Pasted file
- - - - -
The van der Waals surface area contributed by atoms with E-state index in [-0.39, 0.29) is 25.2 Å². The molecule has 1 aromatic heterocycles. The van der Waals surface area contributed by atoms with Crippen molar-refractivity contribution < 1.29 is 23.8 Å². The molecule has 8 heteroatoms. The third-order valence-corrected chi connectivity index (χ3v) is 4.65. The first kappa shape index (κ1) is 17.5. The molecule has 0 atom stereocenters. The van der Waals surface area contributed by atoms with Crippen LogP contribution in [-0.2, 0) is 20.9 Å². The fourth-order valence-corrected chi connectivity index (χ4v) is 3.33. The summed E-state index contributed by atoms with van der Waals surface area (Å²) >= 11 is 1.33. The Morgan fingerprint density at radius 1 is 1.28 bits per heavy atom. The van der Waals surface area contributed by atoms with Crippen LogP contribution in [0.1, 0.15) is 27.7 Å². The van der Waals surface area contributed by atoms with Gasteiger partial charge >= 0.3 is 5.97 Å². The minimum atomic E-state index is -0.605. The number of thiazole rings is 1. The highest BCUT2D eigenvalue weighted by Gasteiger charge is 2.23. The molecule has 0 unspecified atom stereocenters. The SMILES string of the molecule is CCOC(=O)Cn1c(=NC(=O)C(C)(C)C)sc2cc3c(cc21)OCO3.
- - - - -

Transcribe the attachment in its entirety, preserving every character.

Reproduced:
The van der Waals surface area contributed by atoms with E-state index in [-0.39, 0.29) is 25.2 Å². The molecule has 1 aromatic heterocycles. The van der Waals surface area contributed by atoms with Crippen molar-refractivity contribution < 1.29 is 23.8 Å². The molecule has 8 heteroatoms. The third-order valence-corrected chi connectivity index (χ3v) is 4.65. The first kappa shape index (κ1) is 17.5. The molecule has 0 atom stereocenters. The van der Waals surface area contributed by atoms with Crippen LogP contribution in [-0.2, 0) is 20.9 Å². The fourth-order valence-corrected chi connectivity index (χ4v) is 3.33. The summed E-state index contributed by atoms with van der Waals surface area (Å²) >= 11 is 1.33. The Morgan fingerprint density at radius 1 is 1.28 bits per heavy atom. The van der Waals surface area contributed by atoms with Crippen LogP contribution in [0.1, 0.15) is 27.7 Å². The van der Waals surface area contributed by atoms with Gasteiger partial charge >= 0.3 is 5.97 Å². The minimum atomic E-state index is -0.605. The number of thiazole rings is 1. The highest BCUT2D eigenvalue weighted by Gasteiger charge is 2.23. The molecule has 0 unspecified atom stereocenters. The SMILES string of the molecule is CCOC(=O)Cn1c(=NC(=O)C(C)(C)C)sc2cc3c(cc21)OCO3.